Long pondered and lovingly crafted with care and precision, they are the most important letters the young senders have ever written.
But, in this age of hi-tech games and gadgets, what are young Scots asking for in their letters to Santa?
We went – where else? – to St Nicholas Primary to find out and discovered a few surprises on the wish lists which the children had written to the school’s namesake.
The latest must-have toys featured heavily, but some of their requests didn’t need batteries, such as their touching pleas simply to be gifted happy memories with relatives whom they rarely see.
Some of the P1 five-year-olds at the school in Broxburn, West Lothian, asked if Santa could whisk their grandparents from abroad for the festive season.
The five-year-olds clearly value time spent with family above all else in a season when millions of pounds are spent on Harry Potter Lego, Star Wars figures and Peppa Pig playsets.
One pupil wanted most of all to visit a tearoom with her whole family. Mya Site asked for “my ‘familee’ to come from Uganda.
“We can go to a café. I would love them all to visit me on Christmas Day.”
Her classmate Eliza Smietanka would love Santa to fly her grandparents over from Poland in time for the big day. “Or I could visit them,” she suggested.
Another P1 pupil, Zara Ahmed-McKechnie, just wanted her family to play games together. “Hide and seek is good,” she said.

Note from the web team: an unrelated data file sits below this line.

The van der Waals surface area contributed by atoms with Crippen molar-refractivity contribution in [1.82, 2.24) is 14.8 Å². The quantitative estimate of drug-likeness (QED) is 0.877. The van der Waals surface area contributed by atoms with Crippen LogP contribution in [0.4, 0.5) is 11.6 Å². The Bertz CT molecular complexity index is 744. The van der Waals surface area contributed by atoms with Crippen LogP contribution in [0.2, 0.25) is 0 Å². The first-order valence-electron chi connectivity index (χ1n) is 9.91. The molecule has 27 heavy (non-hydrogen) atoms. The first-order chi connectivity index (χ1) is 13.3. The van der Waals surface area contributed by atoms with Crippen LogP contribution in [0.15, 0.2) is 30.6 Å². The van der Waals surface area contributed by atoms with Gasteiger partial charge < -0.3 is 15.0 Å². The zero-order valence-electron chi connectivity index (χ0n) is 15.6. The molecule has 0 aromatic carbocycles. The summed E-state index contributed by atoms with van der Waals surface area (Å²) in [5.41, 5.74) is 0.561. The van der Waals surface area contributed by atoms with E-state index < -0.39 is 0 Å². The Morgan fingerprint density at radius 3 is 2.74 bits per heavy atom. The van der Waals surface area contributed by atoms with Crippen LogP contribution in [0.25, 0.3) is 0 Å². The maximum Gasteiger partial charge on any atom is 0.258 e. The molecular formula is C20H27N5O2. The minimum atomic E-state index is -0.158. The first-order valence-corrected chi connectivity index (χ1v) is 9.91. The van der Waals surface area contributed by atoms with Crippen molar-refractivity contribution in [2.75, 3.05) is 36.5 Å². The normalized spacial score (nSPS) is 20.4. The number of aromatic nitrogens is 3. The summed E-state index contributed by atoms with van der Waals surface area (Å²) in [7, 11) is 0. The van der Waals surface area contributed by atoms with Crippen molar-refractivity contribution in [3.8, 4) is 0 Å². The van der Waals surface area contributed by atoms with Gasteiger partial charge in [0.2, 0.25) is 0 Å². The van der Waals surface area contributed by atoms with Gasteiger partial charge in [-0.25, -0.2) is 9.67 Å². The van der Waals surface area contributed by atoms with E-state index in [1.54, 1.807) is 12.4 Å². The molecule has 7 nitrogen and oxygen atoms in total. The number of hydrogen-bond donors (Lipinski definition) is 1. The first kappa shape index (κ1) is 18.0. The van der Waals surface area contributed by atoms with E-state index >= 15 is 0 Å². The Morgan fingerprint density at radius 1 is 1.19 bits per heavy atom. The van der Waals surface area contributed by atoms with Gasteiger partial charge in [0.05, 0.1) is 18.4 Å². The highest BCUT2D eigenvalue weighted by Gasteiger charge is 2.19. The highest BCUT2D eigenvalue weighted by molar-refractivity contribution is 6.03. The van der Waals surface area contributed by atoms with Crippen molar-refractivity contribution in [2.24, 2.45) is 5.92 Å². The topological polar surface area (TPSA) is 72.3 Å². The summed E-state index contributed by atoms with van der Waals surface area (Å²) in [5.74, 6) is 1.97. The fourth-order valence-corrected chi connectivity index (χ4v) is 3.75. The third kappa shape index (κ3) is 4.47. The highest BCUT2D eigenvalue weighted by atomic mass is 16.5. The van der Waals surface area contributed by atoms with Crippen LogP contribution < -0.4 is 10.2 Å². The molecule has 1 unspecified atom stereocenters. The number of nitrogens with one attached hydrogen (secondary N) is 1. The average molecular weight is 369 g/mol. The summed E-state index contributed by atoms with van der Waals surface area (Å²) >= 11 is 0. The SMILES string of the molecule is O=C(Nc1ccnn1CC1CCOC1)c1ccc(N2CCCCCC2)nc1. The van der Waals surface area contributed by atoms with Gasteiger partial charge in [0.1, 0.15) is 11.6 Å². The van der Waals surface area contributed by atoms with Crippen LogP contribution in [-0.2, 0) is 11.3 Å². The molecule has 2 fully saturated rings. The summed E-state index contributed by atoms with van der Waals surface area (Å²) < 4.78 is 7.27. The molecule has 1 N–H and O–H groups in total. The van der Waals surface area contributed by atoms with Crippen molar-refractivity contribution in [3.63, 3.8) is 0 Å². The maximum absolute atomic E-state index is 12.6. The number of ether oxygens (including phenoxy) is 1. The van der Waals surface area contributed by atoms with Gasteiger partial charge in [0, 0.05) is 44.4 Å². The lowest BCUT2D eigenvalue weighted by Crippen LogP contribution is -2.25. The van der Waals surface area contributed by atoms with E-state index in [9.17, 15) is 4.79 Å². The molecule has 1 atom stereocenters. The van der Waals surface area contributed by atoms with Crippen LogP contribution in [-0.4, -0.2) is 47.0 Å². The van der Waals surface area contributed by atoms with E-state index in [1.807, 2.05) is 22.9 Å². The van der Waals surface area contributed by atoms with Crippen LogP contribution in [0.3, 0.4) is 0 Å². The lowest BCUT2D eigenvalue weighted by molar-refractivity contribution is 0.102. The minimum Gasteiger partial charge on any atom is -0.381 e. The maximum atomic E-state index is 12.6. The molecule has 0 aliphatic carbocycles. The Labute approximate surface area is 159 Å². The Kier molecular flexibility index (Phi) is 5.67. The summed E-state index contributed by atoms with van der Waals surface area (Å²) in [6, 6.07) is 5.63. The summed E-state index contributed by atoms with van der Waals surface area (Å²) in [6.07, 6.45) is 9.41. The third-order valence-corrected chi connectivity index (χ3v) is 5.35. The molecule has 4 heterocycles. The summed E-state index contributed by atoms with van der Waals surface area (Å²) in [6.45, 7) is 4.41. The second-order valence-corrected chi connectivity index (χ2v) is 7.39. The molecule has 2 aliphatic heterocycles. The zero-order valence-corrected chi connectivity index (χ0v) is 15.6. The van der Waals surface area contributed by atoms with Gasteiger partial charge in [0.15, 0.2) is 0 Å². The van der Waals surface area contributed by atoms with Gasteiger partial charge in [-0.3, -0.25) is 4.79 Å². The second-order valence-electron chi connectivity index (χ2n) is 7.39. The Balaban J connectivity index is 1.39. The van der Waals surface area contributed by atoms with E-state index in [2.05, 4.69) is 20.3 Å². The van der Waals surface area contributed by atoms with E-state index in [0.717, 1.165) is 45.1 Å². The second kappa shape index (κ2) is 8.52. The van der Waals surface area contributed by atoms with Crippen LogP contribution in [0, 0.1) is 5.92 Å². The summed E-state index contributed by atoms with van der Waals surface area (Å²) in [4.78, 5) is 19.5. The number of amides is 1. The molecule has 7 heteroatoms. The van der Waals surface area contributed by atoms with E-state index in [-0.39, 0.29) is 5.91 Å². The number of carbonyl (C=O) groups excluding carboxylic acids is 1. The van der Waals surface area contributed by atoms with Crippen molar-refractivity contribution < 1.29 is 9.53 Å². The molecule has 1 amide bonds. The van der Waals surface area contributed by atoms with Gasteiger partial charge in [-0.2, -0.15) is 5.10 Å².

A day at the bowling alley was top of Amy Mills’s list. “I like bowling best,” she wrote.
Noah Mighton requested a pet hippo, if it could be squeezed into Santa’s sleigh. “I want a real one. I can look after it!” he vowed.
Juliana Franca-Corriera was dreaming of a real-life unicorn. “I don’t want a ‘teddi’. A real one please!”
Touchingly, wannabe scientist Ryan Holmer wanted Santa to help him conduct experiments. The young artist spent lots of time working on his carefully-drawn picture of a volcano.
“That’s what I want to do when I’m big,” he smiled. “I saw a volcano on TV.”
Karen Brown, St Nicholas Primary head teacher, said: “It’s wonderful the way five-year-olds are able to grasp what’s really important, and not be afraid to tell you.
“It’s the magic of childhood which reminds you exactly what life is all about.
“I don’t know when we lose that as we grow up, but we should all recognise it and value those days in our children.”
Patricia Duggan, a child psychologist, said the pupils’ letters to Santa were very much of our time.
Mum-of-four Patricia said: “Every child loves toys and Christmas is the time to get those special ones.
“However, to see them also ask Santa for love and attention tells us that they value it hugely.
“These are children who will experience parents’ attention at home and know the value of happy times with family.
“I was in a GP waiting room last week and watched a wee girl build a Lego tower while her mum was texting.
“She kept looking round trying to get her mum’s attention.
“Our children grow up in a world where adults are constantly interrupted by phone calls on mobiles, texts and the internet.
“Please don’t forget to spend quality time with your wee ones.
“It doesn’t have to be a huge amount of time but your undivided attention is what they want most.”
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